The workshops gradually became more and more successful and have attracted singers from both home and abroad. In 1999 the Fionna Duncan Vocal Jazz Workshops were allocated lottery funding from the Scottish Arts Council to take the workshops all over Scotland.

At the 2011 Glasgow Jazz Festival, Radio Magnetic recorded an interview by Keith Bruce with Fionna (click below to listen) after she had sung a session with Ryan Quigley’s Big Band. She had not been singing for two and a half years following an operation. Her vocal chords were affected, but she made a great recovery.

 

 

 

She talked about working with Brian Kellock since he was about seventeen, and winning 'Stars In Their Eyes' where she met Forrie Cairns in around 1956 when Fionna was playing ukulele. Forrie asked her to join his band. Trad jazz was ‘huge’ then she says. Fionna Duncan album‘Callum Kennedy was the rival band ...There was no other music for dancing other than Scottish dancing. There wasn’t really a pop thing then ...’ Fionna understood that to be a jazz singer you had to sing like Bessie Smith, or, according to Fionna’s brother who had a modern jazz band, Sarah Vaughan or Ella Fitzgerald.  

The recording shows how at ease and how amusing Fionna is, and there are some lovely anecdotes in this interview.

Album image suggested by Thorbjørn Sjøgren
Click on the image for details of the album.

 

The Glasgow Jazz Festival website tells how 'For many years the renowned singer Fionna Duncan hosted the Late Night Club.  She made it look effortless, bringing up the newer young performers earlier in the night when the Club was quieter, encouraging Glasgow musicians she knew to step up with an eye out for visiting guests carrying instruments. Guitarist Nigel Clark recounts a story from the days that the Festival club was at the Lorne Hotel in the early 90s.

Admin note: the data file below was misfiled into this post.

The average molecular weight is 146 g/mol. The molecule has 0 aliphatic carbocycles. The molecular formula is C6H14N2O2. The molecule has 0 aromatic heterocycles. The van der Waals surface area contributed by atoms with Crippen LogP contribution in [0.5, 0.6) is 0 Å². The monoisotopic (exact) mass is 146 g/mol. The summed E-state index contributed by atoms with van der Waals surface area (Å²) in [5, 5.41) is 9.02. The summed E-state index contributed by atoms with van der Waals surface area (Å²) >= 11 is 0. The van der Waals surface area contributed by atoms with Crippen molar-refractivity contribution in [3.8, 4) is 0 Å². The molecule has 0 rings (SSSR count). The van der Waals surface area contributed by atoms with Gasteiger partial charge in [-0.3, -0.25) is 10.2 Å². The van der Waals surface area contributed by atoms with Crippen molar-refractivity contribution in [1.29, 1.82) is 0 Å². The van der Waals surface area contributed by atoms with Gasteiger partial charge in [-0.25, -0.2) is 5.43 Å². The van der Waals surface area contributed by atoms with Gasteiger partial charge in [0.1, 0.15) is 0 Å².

“A lot of the Glasgow gigs are quite concerty, so it was great when they have those late night jam sessions.  They gave you a chance to hear people playing in a less formal setting, and playing standards rather than their album material.  There was one fantastic jam session at the Lorne Hotel when the famous American sax player Grover Washington Jnr played all night in a completely different style to how he had played in concert.”

Fionna Duncan remembers the same night “He was sitting at a table, with his back to me, signing records and I didn’t realise who he was.  He got up and played, and I remember thinking I hope he’s OK because this is quite hard music.  He was great, afterwards I thanked him and admitted I didn’t know who he was, and the audience fell about laughing.  He stayed up playing the rest of the set”

Click here to listen to Fionna singing On The Sunny Side Of The Street with the JBBO (Jazz Band Ball Orchestra) in Zamosc, Poland in 2000.

 

 

 

In 2013 and 2014, Fionna performed at the Stair Arms in Pathhead. Writing for the Pathhead Music Collective, Emma Jackson said Fionna Duncanof the 2013 gig:

‘The phrase ‘living legend’ is overused a lot but when it comes to describing Fionna Duncan I would defy anyone to think of a more appropriate title. Other superlatives could include ‘captivating’; she certainly had over 70 people hanging on her every note at the Stair Arms on Sunday 2 February when she made her comeback appearance after 21 years.'

'Other interesting anecdotes that came up in conversation included an explanation of the nautical term behind the song ‘The Devil and the Deep Blue Sea’, the Russian translation of Joppa (not for the faint-hearted) as well as some great banter between Fionna Duncan and the band consisting of Ronnie Rae on bass, Brian Kellock on piano and Pathhead’s own Tom Bancroft on drums. There was even a special guest appearance from Phil Bancroft on sax.  Described by one audience member as “the most laidback jazz’” she has ever seen the afternoon was a treat for music fans from across the generations’.'

Since 1993, Fionna has lived at her family home in Garelochhead. Fionna Duncan was nominated for a Parliamentary Jazz Award for her services to Jazz Education in 2008 and she was named Best Jazz Vocalist at the 2009 Scottish Jazz Awards.

Click below for a video of Fionna singing All Over Now at Wighams Jazz Club in March 2014 with Forrie Cairns (clarinet) ; Colin Steele (trumpet); Brian Kellock (piano) and Tom Bancroft (drums).

 

 

 

You might also be interested in these other Profiles on this website:

Archie Semple
Beryl Bryden
Dave Keir
Roy Crimmins

© Sandy Brown Jazz 2015